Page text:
Converting existing code
The old VEC_* macros have been converted to member functions of class vec. Additionally, the vast majority of vectors are no longer pointers. They are regular instance variables. The main exception are some vectors using GC allocation (i.e., va_gc). Due to limitations in the GTY machinery, every vector that acts as a GC root, must be declared as a pointer. Failing to do so will result in an error from gengtype.
The names of the member functions are the same as the old macro names with the following changes:
The prefix VEC_ disappears.
- The vector is no longer a parameter to the function.
- The vector type is no longer required as a parameter to the function.
- The allocation strategy is no longer required as a parameter to the function.
For example, to push a new element VAL into an array V (allocated on GC):
VEC_safe_push (MyType, gc, V, VAL);
You no longer need to use the macros DEF_VEC_P, DEF_VEC_O, DEF_VEC_ALLOC_P and DEF_VEC_ALLOC_O. The following code snippet declares a vector named v of int elements on the heap, with the embedded pointer layout:
Notice that since va_heap and vl_ptr are default values for the template, they do not need to be specified.
One limitation of the current implementation is that the vec class must be a POD because these vectors are often stored in unions and we are using C++ 2003 (which does not support that). This means that class vec may not have constructors nor destructors, so instances of class vec must be explicitly initialized.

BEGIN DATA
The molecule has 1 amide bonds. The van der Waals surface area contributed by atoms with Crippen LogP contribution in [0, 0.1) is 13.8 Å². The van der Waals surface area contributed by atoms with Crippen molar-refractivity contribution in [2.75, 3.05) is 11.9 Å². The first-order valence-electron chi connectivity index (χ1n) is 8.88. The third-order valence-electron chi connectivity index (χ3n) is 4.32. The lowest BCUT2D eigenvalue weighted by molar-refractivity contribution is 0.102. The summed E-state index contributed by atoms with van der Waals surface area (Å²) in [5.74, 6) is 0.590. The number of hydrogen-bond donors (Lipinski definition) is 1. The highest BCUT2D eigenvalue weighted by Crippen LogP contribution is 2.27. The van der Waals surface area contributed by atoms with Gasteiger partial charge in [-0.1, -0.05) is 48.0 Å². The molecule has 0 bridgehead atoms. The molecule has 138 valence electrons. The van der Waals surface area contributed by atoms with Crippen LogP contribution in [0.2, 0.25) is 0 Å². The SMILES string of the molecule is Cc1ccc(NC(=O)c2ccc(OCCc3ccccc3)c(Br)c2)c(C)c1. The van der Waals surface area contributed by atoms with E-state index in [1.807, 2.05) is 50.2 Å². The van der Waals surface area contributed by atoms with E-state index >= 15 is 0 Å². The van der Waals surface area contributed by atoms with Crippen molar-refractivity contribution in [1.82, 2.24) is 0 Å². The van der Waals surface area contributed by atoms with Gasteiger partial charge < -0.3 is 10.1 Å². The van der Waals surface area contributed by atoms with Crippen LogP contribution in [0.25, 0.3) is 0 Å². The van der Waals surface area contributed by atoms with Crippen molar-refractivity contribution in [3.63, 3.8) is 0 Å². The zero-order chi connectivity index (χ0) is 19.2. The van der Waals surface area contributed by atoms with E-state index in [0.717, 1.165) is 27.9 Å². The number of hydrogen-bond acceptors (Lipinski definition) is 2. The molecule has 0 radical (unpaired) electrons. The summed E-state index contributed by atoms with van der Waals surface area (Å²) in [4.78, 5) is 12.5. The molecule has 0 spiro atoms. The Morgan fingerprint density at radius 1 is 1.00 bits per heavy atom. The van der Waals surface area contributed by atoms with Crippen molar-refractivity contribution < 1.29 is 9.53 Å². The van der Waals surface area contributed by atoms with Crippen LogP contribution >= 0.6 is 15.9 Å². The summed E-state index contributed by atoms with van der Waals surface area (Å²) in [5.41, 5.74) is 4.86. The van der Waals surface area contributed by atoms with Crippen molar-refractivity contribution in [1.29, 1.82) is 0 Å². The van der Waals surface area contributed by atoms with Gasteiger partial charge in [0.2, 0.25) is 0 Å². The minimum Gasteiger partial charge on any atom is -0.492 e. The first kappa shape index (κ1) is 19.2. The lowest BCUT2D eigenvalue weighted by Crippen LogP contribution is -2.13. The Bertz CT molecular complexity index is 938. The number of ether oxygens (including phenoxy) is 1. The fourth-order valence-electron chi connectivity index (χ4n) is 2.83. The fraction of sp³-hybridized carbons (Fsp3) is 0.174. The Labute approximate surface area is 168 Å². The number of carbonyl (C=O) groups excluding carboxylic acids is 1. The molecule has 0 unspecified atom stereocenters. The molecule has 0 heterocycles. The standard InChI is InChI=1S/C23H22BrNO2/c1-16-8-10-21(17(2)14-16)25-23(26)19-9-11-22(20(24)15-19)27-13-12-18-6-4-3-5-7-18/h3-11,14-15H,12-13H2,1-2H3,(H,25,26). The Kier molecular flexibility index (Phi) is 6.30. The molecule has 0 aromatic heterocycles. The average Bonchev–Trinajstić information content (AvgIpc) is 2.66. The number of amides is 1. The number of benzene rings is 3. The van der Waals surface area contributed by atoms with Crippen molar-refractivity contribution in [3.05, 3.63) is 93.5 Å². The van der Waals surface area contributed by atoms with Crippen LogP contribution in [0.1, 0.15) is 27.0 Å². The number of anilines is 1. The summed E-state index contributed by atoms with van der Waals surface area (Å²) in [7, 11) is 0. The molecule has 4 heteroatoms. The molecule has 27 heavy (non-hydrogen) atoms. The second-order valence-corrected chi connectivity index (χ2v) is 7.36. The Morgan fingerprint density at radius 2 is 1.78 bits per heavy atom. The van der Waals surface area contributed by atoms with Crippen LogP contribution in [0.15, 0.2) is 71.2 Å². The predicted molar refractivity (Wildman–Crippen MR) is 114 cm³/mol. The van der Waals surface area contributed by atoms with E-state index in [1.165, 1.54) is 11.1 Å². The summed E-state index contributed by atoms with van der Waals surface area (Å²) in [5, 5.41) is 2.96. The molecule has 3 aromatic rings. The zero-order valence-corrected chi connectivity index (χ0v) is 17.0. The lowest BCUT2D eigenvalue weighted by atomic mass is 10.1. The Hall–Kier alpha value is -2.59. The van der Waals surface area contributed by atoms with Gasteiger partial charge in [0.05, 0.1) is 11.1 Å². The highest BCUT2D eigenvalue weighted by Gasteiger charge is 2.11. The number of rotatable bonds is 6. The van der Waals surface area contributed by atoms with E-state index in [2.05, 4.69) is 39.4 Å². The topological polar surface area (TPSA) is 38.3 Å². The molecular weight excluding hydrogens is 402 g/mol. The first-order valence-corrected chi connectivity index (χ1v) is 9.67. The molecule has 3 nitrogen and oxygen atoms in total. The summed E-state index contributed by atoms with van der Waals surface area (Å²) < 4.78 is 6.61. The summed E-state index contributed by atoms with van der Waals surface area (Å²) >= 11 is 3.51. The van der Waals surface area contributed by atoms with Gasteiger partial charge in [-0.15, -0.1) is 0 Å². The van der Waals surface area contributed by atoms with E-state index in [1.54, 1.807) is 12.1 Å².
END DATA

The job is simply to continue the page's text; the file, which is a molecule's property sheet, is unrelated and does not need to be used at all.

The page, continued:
To initialize a vector, you can use the create method or simply assign an empty instance to it. For example,
vec<int> v = vec<int>(); vec<tree, va_gc> a; a.create (0);
The declarations above initialize vectors v and a to empty using two different idioms. The first idiom is useful when passing empty vectors as parameters to functions.
Similarly, to deallocate the memory used by a vector, use the member function release.
Handling pointers to vectors
In some cases, you will need to create a pointer to a vector (for instance, when the vector must be in GC memory). To simplify allocation and deallocation, you can use the free functions vec_alloc and vec_free. Both functions take as argument a reference to a pointer to a vector. They allocate memory for the pointer and they allocate the internal vector.
Vectors in GC memory are currently required to be pointers. The current implementation of GC requires that every object in GC memory be allocated via a pointer.
To allocate a pointer to a vector with 20 slots in GC:
vec<MyType, va_gc> *vec_ptr; vec_alloc (vec_ptr, 20); ... operate on vec_ptr ... vec_free (vec_ptr);
Note that the call to vec_free will deallocate the internal vector and vec_ptr itself. Additionally, it will set vec_ptr to NULL.